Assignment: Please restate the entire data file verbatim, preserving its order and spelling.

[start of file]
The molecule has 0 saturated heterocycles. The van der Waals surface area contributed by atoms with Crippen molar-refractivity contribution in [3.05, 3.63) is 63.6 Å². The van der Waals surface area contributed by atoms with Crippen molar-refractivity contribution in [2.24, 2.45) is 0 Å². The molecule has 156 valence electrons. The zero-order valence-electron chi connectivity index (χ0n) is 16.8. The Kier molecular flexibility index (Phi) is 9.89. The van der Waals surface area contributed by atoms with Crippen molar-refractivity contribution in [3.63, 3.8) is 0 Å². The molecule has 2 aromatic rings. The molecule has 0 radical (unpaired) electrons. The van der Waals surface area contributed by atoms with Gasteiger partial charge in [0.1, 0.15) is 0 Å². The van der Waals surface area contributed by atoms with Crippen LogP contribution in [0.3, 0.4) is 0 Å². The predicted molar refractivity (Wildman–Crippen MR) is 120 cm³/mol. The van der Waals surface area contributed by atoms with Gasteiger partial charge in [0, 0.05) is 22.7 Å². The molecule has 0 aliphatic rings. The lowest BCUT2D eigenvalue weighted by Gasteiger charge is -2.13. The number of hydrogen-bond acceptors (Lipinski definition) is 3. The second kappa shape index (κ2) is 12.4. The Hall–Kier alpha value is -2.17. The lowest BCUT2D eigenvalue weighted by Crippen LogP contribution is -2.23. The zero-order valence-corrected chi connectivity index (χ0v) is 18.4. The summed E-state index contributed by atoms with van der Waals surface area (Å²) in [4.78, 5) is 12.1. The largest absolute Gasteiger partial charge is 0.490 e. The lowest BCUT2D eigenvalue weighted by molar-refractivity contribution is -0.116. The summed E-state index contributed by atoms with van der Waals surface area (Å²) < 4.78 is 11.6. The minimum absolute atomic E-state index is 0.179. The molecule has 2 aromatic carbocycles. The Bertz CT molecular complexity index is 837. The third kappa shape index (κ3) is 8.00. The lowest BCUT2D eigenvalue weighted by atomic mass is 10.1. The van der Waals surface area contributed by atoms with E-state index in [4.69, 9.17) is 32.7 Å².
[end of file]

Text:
The molecule has 0 saturated heterocycles. The van der Waals surface area contributed by atoms with Crippen molar-refractivity contribution in [3.05, 3.63) is 63.6 Å². The van der Waals surface area contributed by atoms with Crippen molar-refractivity contribution in [2.24, 2.45) is 0 Å². The molecule has 156 valence electrons. The zero-order valence-electron chi connectivity index (χ0n) is 16.8. The Kier molecular flexibility index (Phi) is 9.89. The van der Waals surface area contributed by atoms with Crippen molar-refractivity contribution in [3.63, 3.8) is 0 Å². The molecule has 2 aromatic rings. The molecule has 0 radical (unpaired) electrons. The van der Waals surface area contributed by atoms with Gasteiger partial charge in [0.1, 0.15) is 0 Å². The van der Waals surface area contributed by atoms with Crippen LogP contribution in [0.3, 0.4) is 0 Å². The predicted molar refractivity (Wildman–Crippen MR) is 120 cm³/mol. The van der Waals surface area contributed by atoms with Gasteiger partial charge in [0, 0.05) is 22.7 Å². The molecule has 0 aliphatic rings. The lowest BCUT2D eigenvalue weighted by Gasteiger charge is -2.13. The number of hydrogen-bond acceptors (Lipinski definition) is 3. The second kappa shape index (κ2) is 12.4. The Hall–Kier alpha value is -2.17. The lowest BCUT2D eigenvalue weighted by Crippen LogP contribution is -2.23. The zero-order valence-corrected chi connectivity index (χ0v) is 18.4. The summed E-state index contributed by atoms with van der Waals surface area (Å²) in [4.78, 5) is 12.1. The largest absolute Gasteiger partial charge is 0.490 e. The lowest BCUT2D eigenvalue weighted by molar-refractivity contribution is -0.116. The summed E-state index contributed by atoms with van der Waals surface area (Å²) < 4.78 is 11.6. The minimum absolute atomic E-state index is 0.179. The molecule has 2 aromatic carbocycles. The Bertz CT molecular complexity index is 837. The third kappa shape index (κ3) is 8.00. The lowest BCUT2D eigenvalue weighted by atomic mass is 10.1. The van der Waals surface area contributed by atoms with E-state index in [4.69, 9.17) is 32.7 Å².